anatomy of a panic attack

Credit: Prescott Counseling

Panic attacks, if you’ve ever had one, are not fun. You may feel like you’re going to pass out or that you’re dying. You may feel your arms or hands go numb. You may cry or shake. I’m a crier and my hands shake. This happened to me four weeks ago when I was traveling for a work event. It was very scary, I felt completely out of control of my own emotions. I had to sit down for fear of passing out.

I haven’t had many panic attacks recently but I used to have them all the time. Anxiety is a real pain like that. It will creep up on you sometimes, if you’re in a grocery store or in a mall. Or at the dentist. The triggers are different for everybody. Fear, guilt, shame and avoidance of certain situations or people can all trigger a panic attack. My therapist is really good at explaining what “flooding” means. Flooding is a concept in psychology, as Gottman describes it: “the difference between flooding and more manageable experiences of our emotions is one of magnitude. You reach the point when your thinking brain — the part that can take in gray areas, consider other sides, stay aware of the real state of affairs — is shut out. This emotional hijacking is the hallmark of our nervous system in overdrive”. 

I was in a professional capacity at a work event and it wasn’t going well. I had been overwhelmed for two days. A lot of trauma had been triggered for me. Fortunately I was mostly able to keep it together until I was away from the other participants before the real panic attack kicked in. But I went into serious emotional distress in a hotel and I was alone and afraid. All I could do was call Meg. Eventually, I was able to calm my central nervous system down. But I was still feeling shaky when I got on the plane three hours later.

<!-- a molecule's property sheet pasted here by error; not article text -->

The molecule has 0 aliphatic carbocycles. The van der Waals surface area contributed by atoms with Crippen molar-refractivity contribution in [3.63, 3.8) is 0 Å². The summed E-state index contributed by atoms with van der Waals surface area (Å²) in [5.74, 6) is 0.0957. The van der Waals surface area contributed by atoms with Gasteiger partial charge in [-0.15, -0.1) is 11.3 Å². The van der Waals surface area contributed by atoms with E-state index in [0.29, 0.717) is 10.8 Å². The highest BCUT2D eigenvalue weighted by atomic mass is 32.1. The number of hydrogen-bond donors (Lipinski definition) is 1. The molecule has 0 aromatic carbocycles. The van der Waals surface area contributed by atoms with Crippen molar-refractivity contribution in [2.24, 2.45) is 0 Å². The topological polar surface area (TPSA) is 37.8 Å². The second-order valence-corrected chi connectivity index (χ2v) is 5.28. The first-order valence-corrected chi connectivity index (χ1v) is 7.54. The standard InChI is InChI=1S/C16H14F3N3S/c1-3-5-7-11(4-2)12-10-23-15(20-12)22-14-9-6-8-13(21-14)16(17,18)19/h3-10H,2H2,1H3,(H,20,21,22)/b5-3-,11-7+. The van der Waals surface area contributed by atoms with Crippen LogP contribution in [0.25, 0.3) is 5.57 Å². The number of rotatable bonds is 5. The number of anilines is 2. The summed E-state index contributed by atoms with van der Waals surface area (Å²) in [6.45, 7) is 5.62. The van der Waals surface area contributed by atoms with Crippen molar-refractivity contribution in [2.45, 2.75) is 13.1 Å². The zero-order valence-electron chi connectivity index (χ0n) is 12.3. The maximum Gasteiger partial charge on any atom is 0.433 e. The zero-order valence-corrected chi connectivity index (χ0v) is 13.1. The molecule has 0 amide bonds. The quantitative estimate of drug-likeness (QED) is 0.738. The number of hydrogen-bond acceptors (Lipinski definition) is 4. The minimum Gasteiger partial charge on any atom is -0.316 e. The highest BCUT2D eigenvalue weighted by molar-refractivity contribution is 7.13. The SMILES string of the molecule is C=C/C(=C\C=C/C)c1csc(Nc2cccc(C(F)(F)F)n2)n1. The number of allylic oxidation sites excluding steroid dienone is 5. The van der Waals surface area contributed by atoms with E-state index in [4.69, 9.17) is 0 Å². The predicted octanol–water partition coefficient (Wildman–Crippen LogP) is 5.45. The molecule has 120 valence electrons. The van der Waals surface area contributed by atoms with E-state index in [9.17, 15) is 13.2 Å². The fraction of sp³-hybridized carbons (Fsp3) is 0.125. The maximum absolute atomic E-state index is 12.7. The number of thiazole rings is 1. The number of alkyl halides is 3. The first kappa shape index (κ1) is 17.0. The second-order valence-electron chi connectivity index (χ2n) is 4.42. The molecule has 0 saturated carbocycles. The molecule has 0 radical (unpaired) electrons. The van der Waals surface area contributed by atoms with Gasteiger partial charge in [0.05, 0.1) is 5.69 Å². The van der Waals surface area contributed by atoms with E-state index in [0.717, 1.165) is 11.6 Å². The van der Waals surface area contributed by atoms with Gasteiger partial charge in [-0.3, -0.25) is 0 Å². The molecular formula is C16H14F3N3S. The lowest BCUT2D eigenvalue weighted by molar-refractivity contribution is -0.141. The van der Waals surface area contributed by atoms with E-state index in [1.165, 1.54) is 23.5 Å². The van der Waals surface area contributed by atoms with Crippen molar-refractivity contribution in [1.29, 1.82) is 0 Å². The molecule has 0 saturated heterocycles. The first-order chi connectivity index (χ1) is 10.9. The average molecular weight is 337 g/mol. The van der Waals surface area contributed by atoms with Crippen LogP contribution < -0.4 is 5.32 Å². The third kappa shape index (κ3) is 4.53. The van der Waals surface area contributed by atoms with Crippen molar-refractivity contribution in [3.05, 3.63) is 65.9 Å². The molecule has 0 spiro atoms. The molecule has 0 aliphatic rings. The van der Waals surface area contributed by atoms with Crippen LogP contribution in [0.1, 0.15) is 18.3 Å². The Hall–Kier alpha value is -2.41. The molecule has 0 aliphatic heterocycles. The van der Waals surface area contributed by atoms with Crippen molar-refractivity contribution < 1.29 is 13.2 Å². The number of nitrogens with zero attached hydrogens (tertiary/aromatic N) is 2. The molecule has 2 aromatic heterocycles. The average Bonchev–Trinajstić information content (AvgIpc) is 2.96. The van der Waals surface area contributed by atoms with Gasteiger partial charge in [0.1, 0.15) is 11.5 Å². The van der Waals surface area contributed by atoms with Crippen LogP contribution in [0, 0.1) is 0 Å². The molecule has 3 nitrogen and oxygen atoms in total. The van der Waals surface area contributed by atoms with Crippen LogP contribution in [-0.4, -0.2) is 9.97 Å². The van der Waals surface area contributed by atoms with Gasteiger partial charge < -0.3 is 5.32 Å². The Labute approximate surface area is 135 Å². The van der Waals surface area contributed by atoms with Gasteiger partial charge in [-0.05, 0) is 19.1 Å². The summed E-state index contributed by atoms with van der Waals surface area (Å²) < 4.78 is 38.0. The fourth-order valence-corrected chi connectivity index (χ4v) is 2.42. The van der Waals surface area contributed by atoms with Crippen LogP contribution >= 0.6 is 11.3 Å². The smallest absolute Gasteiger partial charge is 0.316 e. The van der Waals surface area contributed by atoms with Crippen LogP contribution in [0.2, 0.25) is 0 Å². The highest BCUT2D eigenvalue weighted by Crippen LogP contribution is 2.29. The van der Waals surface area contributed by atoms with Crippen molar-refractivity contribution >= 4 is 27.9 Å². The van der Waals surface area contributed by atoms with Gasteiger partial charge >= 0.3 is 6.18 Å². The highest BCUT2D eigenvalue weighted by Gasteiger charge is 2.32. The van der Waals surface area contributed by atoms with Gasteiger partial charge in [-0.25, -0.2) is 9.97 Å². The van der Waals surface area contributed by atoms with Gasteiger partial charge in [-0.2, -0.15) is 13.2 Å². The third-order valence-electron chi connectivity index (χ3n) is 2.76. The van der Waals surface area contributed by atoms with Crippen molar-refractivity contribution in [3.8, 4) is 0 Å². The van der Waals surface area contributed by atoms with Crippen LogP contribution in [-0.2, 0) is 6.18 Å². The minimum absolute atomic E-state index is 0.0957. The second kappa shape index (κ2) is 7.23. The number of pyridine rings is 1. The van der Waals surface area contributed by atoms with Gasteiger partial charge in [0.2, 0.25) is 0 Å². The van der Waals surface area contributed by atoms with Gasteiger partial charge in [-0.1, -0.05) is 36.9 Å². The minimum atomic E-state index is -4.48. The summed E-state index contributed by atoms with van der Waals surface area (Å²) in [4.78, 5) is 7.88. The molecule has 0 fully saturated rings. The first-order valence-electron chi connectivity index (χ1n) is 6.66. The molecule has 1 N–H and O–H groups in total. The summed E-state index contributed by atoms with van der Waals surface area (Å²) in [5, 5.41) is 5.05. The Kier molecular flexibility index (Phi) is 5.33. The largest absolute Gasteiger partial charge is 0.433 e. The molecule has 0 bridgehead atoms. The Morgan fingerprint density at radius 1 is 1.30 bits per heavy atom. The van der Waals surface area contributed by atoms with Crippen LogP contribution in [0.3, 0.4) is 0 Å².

This the thing I have learned about having anxiety and depression – for me they’ll never go away completely. The signs and symptoms of my mental health condition are always there, under the surface. The challenge for me, is to watch them and tune in so that when I’m in a situation like that again, and I will be at some point, that I know that I can leave. Or excuse myself for a bit, or if possible, not go at all. This would have been preferable a month ago, to just not go at all, but hindsight is 20/20.

So, if you have anxiety and you can identify your triggers, pay attention to them. Give them their due weight. Don’t underestimate, like I did a few weeks ago, how much you can take. I am not judging myself for having a panic attack whereas 5 years ago I might have really beat myself up about it. Now I’m trying to learn what the antecedents or triggers are for me, how to manage them in the moment and how to build resilience going forward. I can do it and so can you. xo Janet

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